By Eric Schweibenz
|
Apr
02
On March 31, 2009, the U.S. International Trade Commission voted to institute an investigation of Certain Light Emitting Diode Chips, Laser Diode Chips and Products Containing Same (337-TA-674). 

The investigation is based on a March 2, 2009 complaint filed by Professor Gertrude Rothschild of Columbia University in New York.  As we explained in our March 4 post, the complaint alleges that the following companies unlawfully import into the U.S., sell for importation, and sell within the U.S. after importation certain light emitting diode (LED) chips, laser diode chips and products containing those devices that infringe claims 10, 12, 13, and 16 of U.S. Patent No. 5,252,499:


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By Eric Schweibenz
|
Apr
01
On March 30, 2009, ALJ E. James Gildea issued Order No. 26 in Certain Laser Imageable Lithographic Printing Plates (337-TA-636).  In the Order, ALJ Gildea granted in part respondents VIM Technologies, Ltd., Hanita Coatings RCA, Ltd., AteCe Canada, Guaranteed Service & Supplies, Inc., Recognition Systems, Inc., and Spicers Paper, Inc.’s (“Respondents”) requests for receipt of certain exhibits without a sponsoring witness, but denied the majority of the requests.

According to the Order, Respondents requested, pursuant to Ground Rule 9.8.12, that the ALJ receive several exhibits into evidence without a sponsoring witness.  Respondents argued that “there is good cause to admit these exhibits into evidence because they are relevant, material, reliable and non-controversial, and their admission would streamline the hearing process without prejudicing any party to this Investigation.”


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By Barry Herman
|
Apr
01
On March 31, 2009, ALJ Theodore R. Essex issued Order No. 24 in Certain Composite Wear Components and Products Containing Same (337-TA-644).  In the Order, ALJ Essex stayed the evidentiary hearing scheduled to begin on April 13, 2009. 

On March 23, respondents AIA Engineering Ltd. and Vega Industries Ltd. filed a notice that “it will not participate any further in this investigation, except in connection with appeals or other challenges to the denial by the ALJ of [its] Termination Motion . . . .”  The notice stated that AIAE intended to seek redress against complainant Magotteaux S/A and Magotteaux, Inc. (Magotteaux) for incorrect allegations of patent infringement in U.S. District Court for the Middle District of Tennessee.


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By Eric Schweibenz
|
Apr
01
At the ITC, each of the Administrative Law Judges (“ALJ”) employ their own unique set of Ground Rules.  Most ALJs have a ground rule that requires production of existing English language translations of any document produced during discovery.  See, e.g., Chief ALJ Luckern Ground Rule 4(v) in Certain Video Game Machines and Related Three-Dimensional Pointing Devices (337-TA-658).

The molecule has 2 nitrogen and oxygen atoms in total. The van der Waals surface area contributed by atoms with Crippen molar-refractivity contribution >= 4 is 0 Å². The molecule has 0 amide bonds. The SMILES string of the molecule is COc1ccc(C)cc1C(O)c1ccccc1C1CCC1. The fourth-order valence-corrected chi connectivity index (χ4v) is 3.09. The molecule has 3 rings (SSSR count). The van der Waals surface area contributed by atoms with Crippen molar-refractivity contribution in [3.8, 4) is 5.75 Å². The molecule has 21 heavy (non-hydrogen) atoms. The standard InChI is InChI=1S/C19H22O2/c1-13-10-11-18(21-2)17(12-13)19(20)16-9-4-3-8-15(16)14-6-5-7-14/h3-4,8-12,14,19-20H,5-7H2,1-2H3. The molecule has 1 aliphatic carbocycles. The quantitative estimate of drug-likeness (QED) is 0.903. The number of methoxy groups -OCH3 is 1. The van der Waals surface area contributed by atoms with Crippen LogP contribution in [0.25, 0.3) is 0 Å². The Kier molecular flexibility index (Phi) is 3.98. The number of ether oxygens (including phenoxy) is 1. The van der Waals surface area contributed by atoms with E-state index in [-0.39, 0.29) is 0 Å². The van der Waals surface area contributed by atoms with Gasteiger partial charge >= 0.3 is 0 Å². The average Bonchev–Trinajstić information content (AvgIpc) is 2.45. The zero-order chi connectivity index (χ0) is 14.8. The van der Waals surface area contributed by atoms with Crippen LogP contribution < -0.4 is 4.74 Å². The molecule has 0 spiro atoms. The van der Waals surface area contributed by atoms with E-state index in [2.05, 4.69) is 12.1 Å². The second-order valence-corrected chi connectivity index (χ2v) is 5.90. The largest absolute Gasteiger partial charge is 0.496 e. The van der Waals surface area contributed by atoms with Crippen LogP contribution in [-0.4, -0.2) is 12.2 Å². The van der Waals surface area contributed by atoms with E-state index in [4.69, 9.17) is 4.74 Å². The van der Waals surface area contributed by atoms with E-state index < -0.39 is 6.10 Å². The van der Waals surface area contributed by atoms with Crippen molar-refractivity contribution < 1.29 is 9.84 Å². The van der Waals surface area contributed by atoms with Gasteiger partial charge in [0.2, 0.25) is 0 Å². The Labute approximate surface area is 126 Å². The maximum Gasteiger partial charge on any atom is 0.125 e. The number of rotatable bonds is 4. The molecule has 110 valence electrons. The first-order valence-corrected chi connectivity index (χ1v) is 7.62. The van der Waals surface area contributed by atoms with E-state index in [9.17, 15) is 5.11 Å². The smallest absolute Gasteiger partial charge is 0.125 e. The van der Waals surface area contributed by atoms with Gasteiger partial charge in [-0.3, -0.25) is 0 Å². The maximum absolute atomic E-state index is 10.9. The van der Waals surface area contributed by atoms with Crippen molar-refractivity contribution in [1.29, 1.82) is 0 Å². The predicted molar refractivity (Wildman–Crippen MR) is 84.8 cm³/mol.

The bounds of this particular ground rule were tested in Certain Microlithographic Machines and Components Thereof (Inv. No. 337-TA-468) (Order No. 8).  In that investigation, respondent ASML (citing Ground Rule 4(v)) sought to compel all existing English language translations of more than 100,000 pages of Japanese language documents produced in discovery by complainant Nikon.  In response, Nikon argued that of the approximately 32,000 documents (totaling around 600,000 pages) that it produced, its counsel selected and compiled 304 of those documents to be translated for further study and use in the litigation.  Nikon further argued that the selection and compilation of these documents represented Nikon’s counsel’s work product and thus were immune from discovery. 


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By Eric Schweibenz
|
Mar
31
On March 26, 2009, ALJ Carl C. Charneski issued Order No. 60 in Certain Semiconductor Integrated Circuits Using Tungsten Metallization and Products Containing Same (337-TA-648).  In the Order, ALJ Charneski denied Complainants LSI Corporation’s and Agere Systems Inc.’s (“Complainants”) motion to amend the complaint and notice of investigation to assert two additional patent claims against respondent Magnachip Semiconductor, Ltd. (“MagnaChip”).

According to the Order, Complainants’ motion failed to meet the good cause standard set forth in Commission Rule 210.14(b)(1) as it relates to post-institution motions to amend the complaint and notice of investigation.  Specifically, ALJ Charneski noted, among other things, that initial expert reports had already been filed, rebuttal expert reports are due on April 6, 2009, and the deadline for fact and expert discovery is April 17, 2009.


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